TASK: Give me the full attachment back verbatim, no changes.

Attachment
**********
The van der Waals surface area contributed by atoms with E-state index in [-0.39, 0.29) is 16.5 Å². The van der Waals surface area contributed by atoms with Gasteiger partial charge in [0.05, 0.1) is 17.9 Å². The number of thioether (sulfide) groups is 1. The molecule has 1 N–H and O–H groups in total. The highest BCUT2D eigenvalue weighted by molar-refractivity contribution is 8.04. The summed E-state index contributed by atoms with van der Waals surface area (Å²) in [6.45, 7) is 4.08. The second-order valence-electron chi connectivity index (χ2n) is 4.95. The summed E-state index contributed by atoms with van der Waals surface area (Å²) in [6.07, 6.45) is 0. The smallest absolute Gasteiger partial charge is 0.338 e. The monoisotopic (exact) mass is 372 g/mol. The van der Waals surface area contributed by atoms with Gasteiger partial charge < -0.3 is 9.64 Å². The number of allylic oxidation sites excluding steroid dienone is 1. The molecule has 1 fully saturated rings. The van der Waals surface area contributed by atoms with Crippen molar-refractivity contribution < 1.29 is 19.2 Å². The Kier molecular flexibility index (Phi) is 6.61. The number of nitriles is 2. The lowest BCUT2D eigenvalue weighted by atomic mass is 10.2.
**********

The van der Waals surface area contributed by atoms with E-state index in [-0.39, 0.29) is 16.5 Å². The van der Waals surface area contributed by atoms with Gasteiger partial charge in [0.05, 0.1) is 17.9 Å². The number of thioether (sulfide) groups is 1. The molecule has 1 N–H and O–H groups in total. The highest BCUT2D eigenvalue weighted by molar-refractivity contribution is 8.04. The summed E-state index contributed by atoms with van der Waals surface area (Å²) in [6.45, 7) is 4.08. The second-order valence-electron chi connectivity index (χ2n) is 4.95. The summed E-state index contributed by atoms with van der Waals surface area (Å²) in [6.07, 6.45) is 0. The smallest absolute Gasteiger partial charge is 0.338 e. The monoisotopic (exact) mass is 372 g/mol. The van der Waals surface area contributed by atoms with Gasteiger partial charge < -0.3 is 9.64 Å². The number of allylic oxidation sites excluding steroid dienone is 1. The molecule has 1 fully saturated rings. The van der Waals surface area contributed by atoms with Crippen molar-refractivity contribution < 1.29 is 19.2 Å². The Kier molecular flexibility index (Phi) is 6.61. The number of nitriles is 2. The lowest BCUT2D eigenvalue weighted by atomic mass is 10.2.